The #LaudatoWay: 5 eco-lifestyle changes Pope Francis wants you to make
“I invite everyone to receive this new document with an open heart…” – Pope Francis to his Wednesday General Audience on June 17, 2015. BOHUMIL PETRIK/CNA
by Mary Rezac
Catholic News Agency
June 18, 2015
VATICAN— Pope Francis’ highly-anticipated environmental encyclical, “Laudato Si” (Praised Be to You) is hot off the press!
In case you haven’t had the chance to read all 184 pages of the new encyclical yet, we’ve come up with five steps you can take to follow what’s being called the #LaudatoWay – little steps we can all take to changing our ecological lifestyles. It’s named after St. Therese and her “Little Way”, which Pope Francis mentions in para. 230 of the encyclical, and to whom he has a special devotion!
1. Pray for a conversion of heart.
Not surprisingly, our appreciation of and care for the environment must stem from our relationship with God, which is established through prayer.
As Pope Benedict XVI, quoted by Pope Francis in para. 217 of “Laudato Si”, explained in 2005: “The external deserts in the world are growing, because the internal deserts have become so vast”.
This prayer life doesn’t have to be complicated. In para. 227, Pope Francis explains that this conversion of heart can happen through prayers as simple as the prayer before meals:
Someone once challenged me to say grace before meals ALWAYS – whether I was eating a banana for breakfast in the car on my way to work, or having lunch with friends in a crowded restaurant – and it changed my life. Pope Francis has just reiterated that call – challenge accepted.
2. Learn to appreciate beauty.
This might sound overly simple, but learning to appreciate the beauty in our world around us – whether in another person or in a beautiful mountain sunset – is a profound step in our conversion of heart that helps us to appreciate creation as gift from God.
What’s one practical way you can learn to appreciate beauty? Spend more time in (silent) nature! This is one of my parish priests’ favorite penances to give after confession. Spending time in the beauty of God’s creation calms our hearts, calls us out of ourselves, and reminds us of His glory. (P.S. It doesn’t count if you have your headphones in the whole time.)
3. Practice gratitude and selflessness in the family.
According to Pope Francis, the seeds of abuse of God’s creation and the environment are man’s own selfishness and greed. The best place to correct these sinful desires and to learn virtue is in the family, which he explains in para. 213:
In the family we first learn how to show love and respect for life; we are taught the proper use of things, order and cleanliness, respect for the local ecosystem and care for all creatures. In the family we receive an integral education, which enables us to grow harmoniously in personal maturity. In the family we learn to ask without demanding, to say “thank you” as an expression of genuine gratitude for what we have been given, to control our aggressivity and greed, and to ask forgiveness when we have caused harm. These simple gestures of heartfelt courtesy help to create a culture of shared life and respect for our surroundings.”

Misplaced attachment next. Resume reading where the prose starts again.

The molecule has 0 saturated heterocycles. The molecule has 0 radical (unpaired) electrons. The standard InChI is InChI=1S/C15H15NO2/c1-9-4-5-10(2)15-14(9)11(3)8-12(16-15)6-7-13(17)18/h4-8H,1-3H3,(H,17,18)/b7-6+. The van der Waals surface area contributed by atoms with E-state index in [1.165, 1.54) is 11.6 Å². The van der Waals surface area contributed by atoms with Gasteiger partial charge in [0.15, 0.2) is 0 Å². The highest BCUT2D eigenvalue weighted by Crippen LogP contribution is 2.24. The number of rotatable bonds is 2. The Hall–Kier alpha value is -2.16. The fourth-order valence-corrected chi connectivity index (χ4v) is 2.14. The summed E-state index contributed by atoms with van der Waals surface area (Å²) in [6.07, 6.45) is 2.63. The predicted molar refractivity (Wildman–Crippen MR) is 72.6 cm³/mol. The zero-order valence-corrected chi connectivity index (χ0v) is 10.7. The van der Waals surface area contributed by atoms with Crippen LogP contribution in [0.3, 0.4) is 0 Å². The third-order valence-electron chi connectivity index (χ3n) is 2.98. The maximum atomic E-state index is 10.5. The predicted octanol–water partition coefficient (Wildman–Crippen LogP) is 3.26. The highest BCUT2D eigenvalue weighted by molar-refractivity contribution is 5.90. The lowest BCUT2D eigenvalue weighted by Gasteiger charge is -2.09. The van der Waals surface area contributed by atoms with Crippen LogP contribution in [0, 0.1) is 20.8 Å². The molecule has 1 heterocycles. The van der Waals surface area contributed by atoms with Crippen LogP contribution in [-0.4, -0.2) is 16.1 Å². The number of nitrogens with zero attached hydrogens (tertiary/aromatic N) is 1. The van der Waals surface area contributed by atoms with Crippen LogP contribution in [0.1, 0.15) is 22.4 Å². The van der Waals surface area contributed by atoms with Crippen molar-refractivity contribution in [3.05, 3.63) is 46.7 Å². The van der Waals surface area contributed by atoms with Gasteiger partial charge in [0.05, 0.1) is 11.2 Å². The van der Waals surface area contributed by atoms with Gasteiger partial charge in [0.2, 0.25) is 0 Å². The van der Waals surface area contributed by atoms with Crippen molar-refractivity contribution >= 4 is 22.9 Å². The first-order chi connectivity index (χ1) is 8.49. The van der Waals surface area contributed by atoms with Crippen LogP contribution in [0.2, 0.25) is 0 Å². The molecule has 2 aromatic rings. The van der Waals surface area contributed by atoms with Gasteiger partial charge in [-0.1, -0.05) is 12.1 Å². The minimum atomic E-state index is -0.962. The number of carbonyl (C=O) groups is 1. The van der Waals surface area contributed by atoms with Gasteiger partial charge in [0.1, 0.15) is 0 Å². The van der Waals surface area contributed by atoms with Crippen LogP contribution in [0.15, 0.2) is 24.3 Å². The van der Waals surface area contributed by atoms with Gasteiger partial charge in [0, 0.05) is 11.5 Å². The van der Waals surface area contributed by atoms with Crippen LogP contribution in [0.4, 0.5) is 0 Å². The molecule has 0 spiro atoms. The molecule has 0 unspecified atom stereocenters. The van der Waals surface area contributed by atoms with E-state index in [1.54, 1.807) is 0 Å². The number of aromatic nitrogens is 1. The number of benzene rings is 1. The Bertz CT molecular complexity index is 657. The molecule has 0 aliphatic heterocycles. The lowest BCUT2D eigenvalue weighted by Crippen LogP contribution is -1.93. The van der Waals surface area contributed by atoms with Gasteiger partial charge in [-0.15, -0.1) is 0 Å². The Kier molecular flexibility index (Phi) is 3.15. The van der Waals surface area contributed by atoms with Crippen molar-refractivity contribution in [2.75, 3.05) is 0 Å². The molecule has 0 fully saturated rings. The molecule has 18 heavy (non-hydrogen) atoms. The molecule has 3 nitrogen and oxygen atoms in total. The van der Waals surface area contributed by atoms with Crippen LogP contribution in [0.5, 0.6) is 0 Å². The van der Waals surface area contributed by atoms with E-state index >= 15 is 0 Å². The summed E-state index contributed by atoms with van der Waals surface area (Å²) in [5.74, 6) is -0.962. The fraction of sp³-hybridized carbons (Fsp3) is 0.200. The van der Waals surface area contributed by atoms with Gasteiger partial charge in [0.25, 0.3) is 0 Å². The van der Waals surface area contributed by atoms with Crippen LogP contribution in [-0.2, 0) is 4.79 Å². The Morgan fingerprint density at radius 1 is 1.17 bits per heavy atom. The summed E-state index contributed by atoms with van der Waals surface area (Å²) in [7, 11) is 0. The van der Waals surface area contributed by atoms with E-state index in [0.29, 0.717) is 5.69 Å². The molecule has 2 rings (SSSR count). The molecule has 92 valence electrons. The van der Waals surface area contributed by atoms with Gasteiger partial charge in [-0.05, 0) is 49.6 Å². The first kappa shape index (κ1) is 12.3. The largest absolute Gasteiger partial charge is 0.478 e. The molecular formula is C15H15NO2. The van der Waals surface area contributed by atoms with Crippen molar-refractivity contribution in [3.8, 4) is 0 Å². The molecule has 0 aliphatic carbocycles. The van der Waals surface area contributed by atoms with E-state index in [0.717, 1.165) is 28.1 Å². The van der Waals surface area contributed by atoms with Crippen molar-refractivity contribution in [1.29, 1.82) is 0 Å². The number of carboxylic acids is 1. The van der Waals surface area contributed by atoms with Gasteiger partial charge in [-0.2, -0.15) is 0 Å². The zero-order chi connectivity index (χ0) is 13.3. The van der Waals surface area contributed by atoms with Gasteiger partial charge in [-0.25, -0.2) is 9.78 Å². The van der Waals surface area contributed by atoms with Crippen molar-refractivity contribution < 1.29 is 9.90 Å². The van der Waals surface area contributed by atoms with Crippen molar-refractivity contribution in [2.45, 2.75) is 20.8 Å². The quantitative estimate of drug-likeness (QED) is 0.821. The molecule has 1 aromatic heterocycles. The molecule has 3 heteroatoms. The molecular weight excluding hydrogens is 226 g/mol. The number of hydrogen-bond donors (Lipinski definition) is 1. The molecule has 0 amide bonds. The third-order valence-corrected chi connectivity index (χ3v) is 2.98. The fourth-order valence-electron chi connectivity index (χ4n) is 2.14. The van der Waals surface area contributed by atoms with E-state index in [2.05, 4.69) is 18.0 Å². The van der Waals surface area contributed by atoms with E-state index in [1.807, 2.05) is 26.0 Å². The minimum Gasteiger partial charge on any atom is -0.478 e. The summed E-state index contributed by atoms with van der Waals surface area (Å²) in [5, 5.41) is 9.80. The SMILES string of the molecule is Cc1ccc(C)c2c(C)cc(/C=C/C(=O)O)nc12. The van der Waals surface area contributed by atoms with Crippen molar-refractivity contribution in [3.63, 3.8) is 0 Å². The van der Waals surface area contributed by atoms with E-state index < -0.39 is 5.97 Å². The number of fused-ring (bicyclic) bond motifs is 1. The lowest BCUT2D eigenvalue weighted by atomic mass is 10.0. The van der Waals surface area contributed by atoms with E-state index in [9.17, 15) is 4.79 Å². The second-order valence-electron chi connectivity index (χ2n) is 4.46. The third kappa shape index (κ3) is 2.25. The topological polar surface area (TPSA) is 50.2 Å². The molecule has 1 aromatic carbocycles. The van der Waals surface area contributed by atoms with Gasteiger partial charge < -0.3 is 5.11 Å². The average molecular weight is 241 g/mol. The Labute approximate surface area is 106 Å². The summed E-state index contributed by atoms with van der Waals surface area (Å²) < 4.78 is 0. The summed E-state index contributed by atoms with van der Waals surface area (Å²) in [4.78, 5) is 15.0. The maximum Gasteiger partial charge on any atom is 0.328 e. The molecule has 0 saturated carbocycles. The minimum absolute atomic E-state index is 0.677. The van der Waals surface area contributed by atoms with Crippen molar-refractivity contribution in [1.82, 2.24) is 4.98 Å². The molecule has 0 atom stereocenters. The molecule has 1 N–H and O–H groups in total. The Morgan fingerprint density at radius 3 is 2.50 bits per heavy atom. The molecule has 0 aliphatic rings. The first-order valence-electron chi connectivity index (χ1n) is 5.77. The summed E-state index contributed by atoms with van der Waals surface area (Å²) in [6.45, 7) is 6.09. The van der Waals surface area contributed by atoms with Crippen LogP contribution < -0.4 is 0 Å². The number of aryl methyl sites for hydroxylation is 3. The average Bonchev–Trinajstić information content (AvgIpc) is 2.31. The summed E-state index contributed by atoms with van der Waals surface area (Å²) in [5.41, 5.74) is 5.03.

4. Change the way you consume products.
We as consumers have power. If we change the way we consume things, businesses will be forced to pay attention. If we as a Church, for example, stop shopping on Sundays, or stop buying unethically produced clothing, businesses will have to respond to those changes.
Pope Francis explains in para. 206:
Want to know more about what it means to be a better Catholic consumer? A few months ago, I blogged about consumerism and Catholicism after listening to a talk by the priests from “Catholic Stuff You Should Know” podcast. They also recommended the book “Being Consumed: Economics and Christian Desire.”
5. Simplify your life – use only what you need.
Just because you can, doesn’t mean you should. Pope Francis asks that even those who can afford more to be prudent with their lifestyle choices and to learn to find joy in the simple life.
Some practical tips Pope Francis gives for simplifying your life with the environment in mind: using less heat and wearing warmer clothes, avoiding the use of plastic and paper, reducing water consumption, separating refuse, cooking only what can reasonably be consumed, showing care for other living beings, using public transport or car-pooling, planting trees, turning off unnecessary lights, or any number of other practices. (para. 211)
What steps are you going to take in your own life to follow the #LaudatoWay?